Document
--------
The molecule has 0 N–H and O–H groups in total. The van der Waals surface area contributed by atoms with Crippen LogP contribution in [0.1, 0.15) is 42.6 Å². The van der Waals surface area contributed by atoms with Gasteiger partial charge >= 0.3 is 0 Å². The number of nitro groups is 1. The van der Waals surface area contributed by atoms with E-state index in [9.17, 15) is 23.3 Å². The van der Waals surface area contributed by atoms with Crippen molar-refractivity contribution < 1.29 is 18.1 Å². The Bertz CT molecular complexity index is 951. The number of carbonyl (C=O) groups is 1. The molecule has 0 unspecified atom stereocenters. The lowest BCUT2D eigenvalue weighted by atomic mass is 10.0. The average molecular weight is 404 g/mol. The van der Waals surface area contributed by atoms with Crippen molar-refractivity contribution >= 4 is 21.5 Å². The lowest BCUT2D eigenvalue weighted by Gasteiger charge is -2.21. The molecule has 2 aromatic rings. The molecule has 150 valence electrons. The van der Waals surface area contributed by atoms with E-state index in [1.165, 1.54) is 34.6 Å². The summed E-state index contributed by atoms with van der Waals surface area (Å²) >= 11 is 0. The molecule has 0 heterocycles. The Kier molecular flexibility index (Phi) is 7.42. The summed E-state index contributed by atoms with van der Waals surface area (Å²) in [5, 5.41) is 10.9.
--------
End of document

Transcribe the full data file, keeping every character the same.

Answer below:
The molecule has 0 N–H and O–H groups in total. The van der Waals surface area contributed by atoms with Crippen LogP contribution in [0.1, 0.15) is 42.6 Å². The van der Waals surface area contributed by atoms with Gasteiger partial charge >= 0.3 is 0 Å². The number of nitro groups is 1. The van der Waals surface area contributed by atoms with E-state index in [9.17, 15) is 23.3 Å². The van der Waals surface area contributed by atoms with Crippen molar-refractivity contribution < 1.29 is 18.1 Å². The Bertz CT molecular complexity index is 951. The number of carbonyl (C=O) groups is 1. The molecule has 0 unspecified atom stereocenters. The lowest BCUT2D eigenvalue weighted by atomic mass is 10.0. The average molecular weight is 404 g/mol. The van der Waals surface area contributed by atoms with Crippen molar-refractivity contribution >= 4 is 21.5 Å². The lowest BCUT2D eigenvalue weighted by Gasteiger charge is -2.21. The molecule has 2 aromatic rings. The molecule has 150 valence electrons. The van der Waals surface area contributed by atoms with E-state index in [1.165, 1.54) is 34.6 Å². The summed E-state index contributed by atoms with van der Waals surface area (Å²) >= 11 is 0. The molecule has 0 heterocycles. The Kier molecular flexibility index (Phi) is 7.42. The summed E-state index contributed by atoms with van der Waals surface area (Å²) in [5, 5.41) is 10.9.